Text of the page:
As the magnet pushing lever 23 turns, the magnet pushing spring 24 is relaxed and the stop-down stopping pawl 25 is thereby released from the spring force. But, almost simultaneously with the energization of the stop-down release magnet 15 the stop-down stopping magnet 26 is also energized, so the movable member 28 thereof is attracted by the iron core 27 and consequently the stopping member pawl 25 is held in the same position. A retaining pin 25d is projecting from the pawl 25 and it is in abutment with a later-described second switch spring 69.

A diaphragm urging lever 29 is urged in a stop-down direction (counterclockwise) about a bearing 29a thereof by means of a drive spring 30. Therefore, a pulling hook 31 pivotally supported on the lever 29 is also urged counterclockwise about the bearing 29a by means of the drive spring 30. Since a retaining portion 31a of the hook 31 is engaged with a retaining slot 13a of the sector gear 13, the sector gear 13 is also urged counterclockwise by the drive spring 30.

When a release signal is fed to the stop-down system 8 to turn the release trigger lever 21 clockwise, the lever portion 21a of the lever 21 pushes the cam face 12a of the ratchet wheel retaining lever 12 to turn the latter counterclockwise, thereby allowing the retaining portion 12b thereof to be disengaged from the ratchet wheel 11. As a result, the drive system 10 starts operating as previously described.

In this case, when the stop-down system 8 is in a loaded state, an coupling spring 32 acts to push the lens-side automatic stop-down lever 14 toward the open side, and at the beginning of operation of the drive system 10 this drive system is driven by virtue of both the coupling spring 32 and the drive spring 30, but the preset ring 7 itself is not operated. With the operation of the drive system 10, an abutting face 33a of a transfer gear 33 comes into abutment with a transfer lever 34, resulting in that the coupling spring 32 no longer functions. At this time, the drive system 10 operates under the action of only the drive spring 30 together with the preset ring 7 through the transfer lever 34 to allow the lens-side stop-down system to stop-down.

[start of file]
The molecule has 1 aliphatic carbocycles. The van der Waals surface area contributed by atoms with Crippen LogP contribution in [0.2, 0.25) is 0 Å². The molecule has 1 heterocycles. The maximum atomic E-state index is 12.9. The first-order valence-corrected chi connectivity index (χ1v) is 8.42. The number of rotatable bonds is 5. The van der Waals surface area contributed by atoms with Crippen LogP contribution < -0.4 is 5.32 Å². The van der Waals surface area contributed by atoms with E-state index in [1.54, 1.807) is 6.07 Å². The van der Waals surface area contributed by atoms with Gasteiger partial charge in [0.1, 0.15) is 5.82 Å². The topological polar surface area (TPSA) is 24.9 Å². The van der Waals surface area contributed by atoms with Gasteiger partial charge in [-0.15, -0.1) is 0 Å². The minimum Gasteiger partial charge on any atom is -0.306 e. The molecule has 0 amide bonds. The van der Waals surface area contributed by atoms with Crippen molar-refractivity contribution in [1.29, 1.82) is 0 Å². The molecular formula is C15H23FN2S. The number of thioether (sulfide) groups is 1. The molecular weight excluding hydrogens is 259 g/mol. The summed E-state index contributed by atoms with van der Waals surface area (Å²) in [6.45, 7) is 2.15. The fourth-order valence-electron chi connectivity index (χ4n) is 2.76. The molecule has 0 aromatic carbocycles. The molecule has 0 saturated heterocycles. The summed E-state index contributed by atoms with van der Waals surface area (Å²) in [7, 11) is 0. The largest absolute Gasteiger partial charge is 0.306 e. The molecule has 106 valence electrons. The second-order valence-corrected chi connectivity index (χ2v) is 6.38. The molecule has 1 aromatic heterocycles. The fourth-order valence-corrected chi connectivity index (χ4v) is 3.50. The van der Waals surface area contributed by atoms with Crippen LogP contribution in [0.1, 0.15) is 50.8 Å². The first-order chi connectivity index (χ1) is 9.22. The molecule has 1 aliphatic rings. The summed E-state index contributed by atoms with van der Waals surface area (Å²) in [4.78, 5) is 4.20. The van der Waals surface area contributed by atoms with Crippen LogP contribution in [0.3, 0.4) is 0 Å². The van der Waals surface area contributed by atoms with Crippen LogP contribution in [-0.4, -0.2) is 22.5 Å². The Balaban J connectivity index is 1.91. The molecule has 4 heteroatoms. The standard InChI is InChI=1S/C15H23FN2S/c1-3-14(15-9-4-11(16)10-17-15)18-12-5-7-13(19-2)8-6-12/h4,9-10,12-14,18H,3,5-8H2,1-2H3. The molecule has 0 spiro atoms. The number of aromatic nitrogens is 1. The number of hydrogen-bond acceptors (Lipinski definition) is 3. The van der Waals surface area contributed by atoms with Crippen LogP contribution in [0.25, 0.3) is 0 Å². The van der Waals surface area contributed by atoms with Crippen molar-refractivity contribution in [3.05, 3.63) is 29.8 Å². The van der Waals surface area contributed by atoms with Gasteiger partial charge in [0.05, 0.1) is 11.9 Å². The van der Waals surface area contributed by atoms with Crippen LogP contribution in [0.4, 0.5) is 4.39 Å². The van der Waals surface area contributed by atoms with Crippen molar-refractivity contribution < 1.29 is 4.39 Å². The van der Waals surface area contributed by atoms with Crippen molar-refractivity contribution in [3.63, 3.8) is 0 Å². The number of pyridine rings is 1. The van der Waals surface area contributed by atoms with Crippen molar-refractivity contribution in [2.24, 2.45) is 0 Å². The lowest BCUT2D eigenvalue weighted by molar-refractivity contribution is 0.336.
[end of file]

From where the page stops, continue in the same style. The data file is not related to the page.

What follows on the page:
The ratchet wheel 11 is disposed at the last stage of a speed increasing gear train G of the drive system 10, and a code plate 35 is attached thereto. The code plate 35 is adapted to rotate together with the ratchet wheel 11 and a rotational phase angle thereof is read by a photo coupler 36 to monitor the operating state of the drive system 10. Pulses obtained by the photo coupler 36 are counted in an operation system. In the program mode or the shutter speed priority automatic exposure control mode, a stop-down stopping signal is issued at the number of pulses corresponding to an aperture value calculated in advance by a photometric system and operation system, whereby the stop-down stopping magnet 26 is deenergized. In the aperture priority automatic exposure control mode or the manual mode, the stop-down stopping magnet 26 is deenergized when the number of pulses corresponding to an aperture value set by a setting device (not shown) is reached.

Once the magnet 26 is deenergized, the movable member 28 attracted by the iron core 27 of the magnet moves away from the core 27 under the action of a stop-down stopping pawl driving spring 37, so that the stop-down stopping pawl 25 turns clockwise and its pawl portion 25b is brought into engagement with the ratchet wheel 11 to stop the operation of the stop-down system 8. At the same time, the lens-side automatic stop-down lever 14 which has been operating in the stop-down direction is also stopped, thus affording a desired aperture value. In this way the release operation of the stop-down system 8 is performed.

The reset and loading operations of the stop-down system 8 will now be explained. Upon completion of exposure of the camera body 1, a reset lever 38 operates to turn a return retaining lever 39 in a clockwise direction to thereby disengage a retaining portion 39a of the lever 39 from a return trigger lever 40. As a result, the lever 40 is turned counterclockwise by virtue of a drive spring 41, and with this turning motion, a cam portion 40a of the return trigger lever 40 pushes a lever portion 25c of the stop-down stopping pawl 25 to disengage the pawl portion 25b of the stopping pawl 25 from the ratchet wheel 11. Then, as the return trigger lever 40 further turns counterclockwise, one free end portion 40b thereof pushes a lever portion 31b of the pulling hook 31 to turn the hook 31 counterclockwise, while disengaging the retaining portion 31a on an opposite side from the retaining slot 13a of the sector gear 13.